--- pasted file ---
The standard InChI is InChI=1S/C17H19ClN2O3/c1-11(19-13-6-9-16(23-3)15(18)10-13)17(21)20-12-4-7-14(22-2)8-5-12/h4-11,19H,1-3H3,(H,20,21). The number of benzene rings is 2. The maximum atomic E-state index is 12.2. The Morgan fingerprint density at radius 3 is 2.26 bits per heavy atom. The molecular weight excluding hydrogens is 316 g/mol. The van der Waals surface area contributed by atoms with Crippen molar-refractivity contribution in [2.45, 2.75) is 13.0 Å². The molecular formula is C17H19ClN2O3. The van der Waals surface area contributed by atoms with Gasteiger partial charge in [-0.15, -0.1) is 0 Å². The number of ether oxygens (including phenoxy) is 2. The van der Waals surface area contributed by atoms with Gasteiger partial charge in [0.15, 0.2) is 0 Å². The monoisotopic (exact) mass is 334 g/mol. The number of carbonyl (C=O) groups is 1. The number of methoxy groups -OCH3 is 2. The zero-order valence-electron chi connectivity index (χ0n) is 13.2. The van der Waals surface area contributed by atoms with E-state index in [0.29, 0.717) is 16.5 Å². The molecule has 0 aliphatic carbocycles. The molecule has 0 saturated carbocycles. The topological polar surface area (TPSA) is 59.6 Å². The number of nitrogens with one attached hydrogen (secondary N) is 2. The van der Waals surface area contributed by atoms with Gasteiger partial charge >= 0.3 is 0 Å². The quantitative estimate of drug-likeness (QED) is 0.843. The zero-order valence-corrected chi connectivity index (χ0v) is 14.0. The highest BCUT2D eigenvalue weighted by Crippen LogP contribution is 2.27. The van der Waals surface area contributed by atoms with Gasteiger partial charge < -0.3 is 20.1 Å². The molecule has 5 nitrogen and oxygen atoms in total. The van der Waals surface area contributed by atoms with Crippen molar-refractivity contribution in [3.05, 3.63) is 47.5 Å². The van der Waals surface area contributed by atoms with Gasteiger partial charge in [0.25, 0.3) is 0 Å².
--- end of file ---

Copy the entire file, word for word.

The standard InChI is InChI=1S/C17H19ClN2O3/c1-11(19-13-6-9-16(23-3)15(18)10-13)17(21)20-12-4-7-14(22-2)8-5-12/h4-11,19H,1-3H3,(H,20,21). The number of benzene rings is 2. The maximum atomic E-state index is 12.2. The Morgan fingerprint density at radius 3 is 2.26 bits per heavy atom. The molecular weight excluding hydrogens is 316 g/mol. The van der Waals surface area contributed by atoms with Crippen molar-refractivity contribution in [2.45, 2.75) is 13.0 Å². The molecular formula is C17H19ClN2O3. The van der Waals surface area contributed by atoms with Gasteiger partial charge in [-0.15, -0.1) is 0 Å². The number of ether oxygens (including phenoxy) is 2. The van der Waals surface area contributed by atoms with Gasteiger partial charge in [0.15, 0.2) is 0 Å². The monoisotopic (exact) mass is 334 g/mol. The number of carbonyl (C=O) groups is 1. The number of methoxy groups -OCH3 is 2. The zero-order valence-electron chi connectivity index (χ0n) is 13.2. The van der Waals surface area contributed by atoms with E-state index in [0.29, 0.717) is 16.5 Å². The molecule has 0 aliphatic carbocycles. The molecule has 0 saturated carbocycles. The topological polar surface area (TPSA) is 59.6 Å². The number of nitrogens with one attached hydrogen (secondary N) is 2. The van der Waals surface area contributed by atoms with Gasteiger partial charge >= 0.3 is 0 Å². The quantitative estimate of drug-likeness (QED) is 0.843. The zero-order valence-corrected chi connectivity index (χ0v) is 14.0. The highest BCUT2D eigenvalue weighted by Crippen LogP contribution is 2.27. The van der Waals surface area contributed by atoms with Gasteiger partial charge < -0.3 is 20.1 Å². The molecule has 5 nitrogen and oxygen atoms in total. The van der Waals surface area contributed by atoms with Crippen molar-refractivity contribution in [3.05, 3.63) is 47.5 Å². The van der Waals surface area contributed by atoms with Gasteiger partial charge in [0.25, 0.3) is 0 Å².